Make her heart go to her throat wondering if these people are going to be together...or if their love won't, in the end, survive. 
Make her tear up when death is closing in on the hero, or heroine, or both of them--and help may not get there in time.
Make her let out a long breath of relief when rescue finally does  happen...
...whether it's actual physical life-saving intervention or emotional healing...
or a combination of both.
And make the happy ending something beyond merely "happy"...and the book into a keeper.

Will it be sophisticated, subtle, and deft?
Not on your life.
But is it authentic?
And I know when I do it right...
...because before you feel it as a reader, I've felt it as a writer.
And if I haven't felt it deep enough, I sit back, take a breath...
...and go deeper.
And I don't stop until I figuratively "draw blood."
Or cry.
Or both.

What will happen with this latest writing, only time will tell.
But in the past four years, I have written five books--a pace at which I have never written in my life.

Which tells me that, both in terms of quality and in terms of productivity...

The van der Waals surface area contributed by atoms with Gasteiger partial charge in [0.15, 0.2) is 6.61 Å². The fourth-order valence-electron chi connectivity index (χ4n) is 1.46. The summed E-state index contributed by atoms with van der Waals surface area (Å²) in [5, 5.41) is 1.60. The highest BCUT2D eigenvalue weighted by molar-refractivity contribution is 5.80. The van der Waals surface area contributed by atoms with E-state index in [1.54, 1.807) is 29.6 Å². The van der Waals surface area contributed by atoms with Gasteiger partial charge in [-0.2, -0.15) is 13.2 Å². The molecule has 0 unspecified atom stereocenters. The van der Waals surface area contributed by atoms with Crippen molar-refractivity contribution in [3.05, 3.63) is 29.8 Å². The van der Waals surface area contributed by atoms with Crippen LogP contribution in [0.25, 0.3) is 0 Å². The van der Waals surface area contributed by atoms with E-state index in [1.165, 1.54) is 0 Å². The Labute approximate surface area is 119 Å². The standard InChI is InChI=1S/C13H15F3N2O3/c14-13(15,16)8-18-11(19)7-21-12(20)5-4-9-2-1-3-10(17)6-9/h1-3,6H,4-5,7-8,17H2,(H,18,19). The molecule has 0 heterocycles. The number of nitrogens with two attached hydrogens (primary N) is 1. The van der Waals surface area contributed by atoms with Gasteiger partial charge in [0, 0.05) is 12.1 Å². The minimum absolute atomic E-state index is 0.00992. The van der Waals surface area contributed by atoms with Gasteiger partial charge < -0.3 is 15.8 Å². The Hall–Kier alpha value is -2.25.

...I'm onto something.

So, if you're feeling dry...maybe the answer isn't to read another writing manual, or go to another writing conference or workshop, or find another critique group, or get an MFA in Creative Writing so you can "crack the code."
Maybe, the code is inside you...just buried deeper than cool, calm, sophisticated, and subtle can reach. 
At heart level.
At vein level.
At the level of total vulnerability.
Where you write the stuff you're afraid  people might laugh at...
...but you then come out with stuff that will make people not just read your story...but feel it  And feel. And feel some more.
And that kind of story...most people never get enough of.

Anytime you want to join me in doing our best to give them that kind of read...jump right in.